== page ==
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10 Best Edward Thomas Poems

Edward Thomas was born in Lambeth, Surrey, England in March of 1878. He volunteered to be sent to France during WWI and died in 1917 in Arras, France. He wrote on a variety of topics but is remembered for his skillful depiction of the mindset of those who fought in and lived through the First World War. Thomas’s life and literary works are commemorated in Poets Corner of Westminster Abbey in London. 

10 of the Best Edward Thomas Poems


The Sign-Post

In ‘The Sign-Post’ the Thomas uses the first-person perspective to discuss time and Heaven. The poem starts with a description of an image-rich scene on top of a hill beside a signpost. The speaker spends time thinking about what’s ahead of him and where he should go/what he should do next. The poem then transitions into a scene narrator who discusses the inescapable process of aging and one’s eventual entry into heaven.


May the Twenty-third

‘May the Twenty-third,’ one of Thomas’ best-known poems describes a perfect day, a naturally beautiful day that is beyond compare. This particular “may” is the best he’s ever had. Thomas uses a thunderstorm as an image of perseverance and strength and then introduces Jack. This man walks into the scene, wandering seemingly pointlessly. He’s carrying cowslip flowers and cresses which he gives to the speaker. Jack speaks briefly with the narrator and then goes on his way. 


The Chalk Pit

In this mysterious and evocative poem, the speaker gives a memorable depiction of an abandoned chalk-pit. The speaker describes the “fullness” of life that he senses there but when he looks around there’s nothing really to be seen. IT’s clear that the place has been abandoned for a century. But, nevertheless, it still seems as though there is something there, something that “just” ended. The speaker and his companion try to fill in details, imagined and real and the poem ends with an emphasis on the two speakers as the only living things there. 


As the Team’s Head Brass

As the Team’s Head Brass’ is a narrative poem that was written in 1916. It focuses on the theme of war through a discussion between a plowman and the speaker. The two spend time thinking and talking about war and explore how deeply the war (WWI) has penetrated into everyone’s lives. This poem is well-loved and often assigned to students of English literature.



‘Haymaking’ is a beautiful pastoral poem and another of Thomas’ best-known works. It describes a landscape and its laborers who are impacted in different ways by the passage of time. The imagery is tranquil and pristine as if it was just created by God. The speaker spends time discussing the water mill and the birds that he hears singing all throughout the woods. Thomas’ speaker notes how eternal the scene feels, as though the haymakers have been there forever along with the natural imagery around them. 



In ‘Rain’ Thomas focuses on death. His speaker contemplates the future within the trenches of World War I. He describes the pounding rain on the roof of a “bleak hut” that he’s sheltering in. He’s alone in a trench somewhere during the First World War. There, he has nothing to do but think about his own mortality and what’s coming for him any minute. The rain, in the end, is something pleasant. It washes the speaker clean, cleaner than he’s been in a long time. In the end, he takes comfort in the fact that he can depend on the rain as something imperfect and constant.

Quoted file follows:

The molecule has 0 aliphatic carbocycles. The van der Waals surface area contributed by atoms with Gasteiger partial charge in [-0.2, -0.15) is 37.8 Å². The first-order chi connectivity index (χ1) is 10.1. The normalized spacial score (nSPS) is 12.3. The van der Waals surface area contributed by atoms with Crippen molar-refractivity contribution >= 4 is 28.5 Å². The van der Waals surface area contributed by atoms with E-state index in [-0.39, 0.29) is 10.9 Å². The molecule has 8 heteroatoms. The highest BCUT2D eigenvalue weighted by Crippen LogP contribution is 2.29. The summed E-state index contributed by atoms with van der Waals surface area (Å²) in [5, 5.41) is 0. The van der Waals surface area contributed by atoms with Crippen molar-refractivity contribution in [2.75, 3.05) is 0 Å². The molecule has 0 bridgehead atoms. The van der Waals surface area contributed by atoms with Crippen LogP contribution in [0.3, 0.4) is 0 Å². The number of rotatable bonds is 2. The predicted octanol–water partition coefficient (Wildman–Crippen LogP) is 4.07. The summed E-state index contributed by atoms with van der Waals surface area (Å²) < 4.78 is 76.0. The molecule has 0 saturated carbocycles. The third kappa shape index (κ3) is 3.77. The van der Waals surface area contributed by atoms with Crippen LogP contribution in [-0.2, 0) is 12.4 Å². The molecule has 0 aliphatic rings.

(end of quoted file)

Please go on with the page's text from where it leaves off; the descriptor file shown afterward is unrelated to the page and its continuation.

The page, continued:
In ‘Beauty’ Thomas’ speaker asserts his definition of what beauty is and how he experiences it. He sees his life as a delicate balance and he knows that beauty plays an important part in it. When things are without beauty, they’re meaningless to him. It’s in the natural world that he’s able to completely rid himself of annoyances and feel at peace.  Unfortunately, he doesn’t always get to spend his time there. He is often Tired, angry and ill at ease” with himself and his life. 


The New Year

In this poem, Thomas’ speaker describes a strange encounter between two men in a forest on a morning at the beginning of the year. First, there was one man, a “tripod man” who was leaning over a rake and working on the newly fallen leaves. The poem is filled with unanswered questions that make the entire scene even stranger. Thomas concludes the poem without his speaker coming to any conclusions about what he just experienced. 


Lights Out

This is a haunting poem that uses an extended metaphor to compare the world of sleep to that of death. Throughout, Thomas takes the reader into a world that depicts sleep as an image for death. He describes it as a dark forest one must enter into when their path terminates. There is nothing anyone can do to stay away from the forest. Men and women have tried throughout the ages to avoid it but its impossible. 



In ‘Aspens’ Thomas focuses on the theme of grief and what role poetry has to play in the preservation of memory. He describes the sounds of the aspen trees in the first lines, they talk amongst themselves just as the poets do. They share stories that live at a crossroads. It is due to their central position that they’re able to bring forward the ghosts of the past and express the emotions of an age. Thomas concludes the poem by recognizing the fact that as a poet he will not always be listened to.

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Emma Baldwin Poetry Expert
Emma graduated from East Carolina University with a BA in English, minor in Creative Writing, BFA in Fine Art, and BA in Art Histories. Literature is one of her greatest passions which she pursues through analyzing poetry on Poem Analysis.
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